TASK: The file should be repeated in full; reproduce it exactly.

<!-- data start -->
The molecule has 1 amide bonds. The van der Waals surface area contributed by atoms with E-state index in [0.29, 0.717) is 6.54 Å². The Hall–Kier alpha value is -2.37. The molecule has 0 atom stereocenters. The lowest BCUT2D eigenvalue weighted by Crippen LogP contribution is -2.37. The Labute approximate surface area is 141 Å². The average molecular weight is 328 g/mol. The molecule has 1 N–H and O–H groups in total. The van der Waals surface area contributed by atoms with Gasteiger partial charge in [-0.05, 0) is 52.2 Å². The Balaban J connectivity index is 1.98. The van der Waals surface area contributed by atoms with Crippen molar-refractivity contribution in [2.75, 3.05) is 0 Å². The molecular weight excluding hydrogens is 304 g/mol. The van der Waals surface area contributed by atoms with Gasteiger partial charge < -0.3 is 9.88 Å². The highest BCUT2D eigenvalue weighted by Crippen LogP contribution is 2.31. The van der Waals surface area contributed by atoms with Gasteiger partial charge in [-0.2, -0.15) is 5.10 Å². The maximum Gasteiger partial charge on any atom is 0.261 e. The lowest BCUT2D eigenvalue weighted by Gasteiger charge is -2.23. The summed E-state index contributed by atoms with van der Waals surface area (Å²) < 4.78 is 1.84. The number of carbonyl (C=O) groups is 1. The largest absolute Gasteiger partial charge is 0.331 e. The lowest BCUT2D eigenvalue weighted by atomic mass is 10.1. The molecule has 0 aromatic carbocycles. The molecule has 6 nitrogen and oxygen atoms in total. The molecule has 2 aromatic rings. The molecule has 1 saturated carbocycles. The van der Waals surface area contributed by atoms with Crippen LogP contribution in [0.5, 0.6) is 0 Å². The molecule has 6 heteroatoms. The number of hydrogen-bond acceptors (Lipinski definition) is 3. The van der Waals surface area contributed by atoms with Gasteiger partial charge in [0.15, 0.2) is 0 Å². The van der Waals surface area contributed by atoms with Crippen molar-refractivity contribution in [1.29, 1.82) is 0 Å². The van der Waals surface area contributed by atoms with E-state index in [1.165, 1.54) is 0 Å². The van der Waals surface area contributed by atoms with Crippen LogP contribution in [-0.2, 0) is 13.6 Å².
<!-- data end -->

The molecule has 1 amide bonds. The van der Waals surface area contributed by atoms with E-state index in [0.29, 0.717) is 6.54 Å². The Hall–Kier alpha value is -2.37. The molecule has 0 atom stereocenters. The lowest BCUT2D eigenvalue weighted by Crippen LogP contribution is -2.37. The Labute approximate surface area is 141 Å². The average molecular weight is 328 g/mol. The molecule has 1 N–H and O–H groups in total. The van der Waals surface area contributed by atoms with Gasteiger partial charge in [-0.05, 0) is 52.2 Å². The Balaban J connectivity index is 1.98. The van der Waals surface area contributed by atoms with Crippen molar-refractivity contribution in [2.75, 3.05) is 0 Å². The molecular weight excluding hydrogens is 304 g/mol. The van der Waals surface area contributed by atoms with Gasteiger partial charge < -0.3 is 9.88 Å². The highest BCUT2D eigenvalue weighted by Crippen LogP contribution is 2.31. The van der Waals surface area contributed by atoms with Gasteiger partial charge in [-0.2, -0.15) is 5.10 Å². The maximum Gasteiger partial charge on any atom is 0.261 e. The lowest BCUT2D eigenvalue weighted by Gasteiger charge is -2.23. The summed E-state index contributed by atoms with van der Waals surface area (Å²) < 4.78 is 1.84. The number of carbonyl (C=O) groups is 1. The largest absolute Gasteiger partial charge is 0.331 e. The lowest BCUT2D eigenvalue weighted by atomic mass is 10.1. The molecule has 0 aromatic carbocycles. The molecule has 6 nitrogen and oxygen atoms in total. The molecule has 2 aromatic rings. The molecule has 1 saturated carbocycles. The van der Waals surface area contributed by atoms with Crippen LogP contribution in [0.5, 0.6) is 0 Å². The molecule has 6 heteroatoms. The number of hydrogen-bond acceptors (Lipinski definition) is 3. The van der Waals surface area contributed by atoms with Gasteiger partial charge in [0.15, 0.2) is 0 Å². The van der Waals surface area contributed by atoms with Crippen molar-refractivity contribution in [1.29, 1.82) is 0 Å². The van der Waals surface area contributed by atoms with E-state index in [1.165, 1.54) is 0 Å². The van der Waals surface area contributed by atoms with Crippen LogP contribution in [-0.2, 0) is 13.6 Å².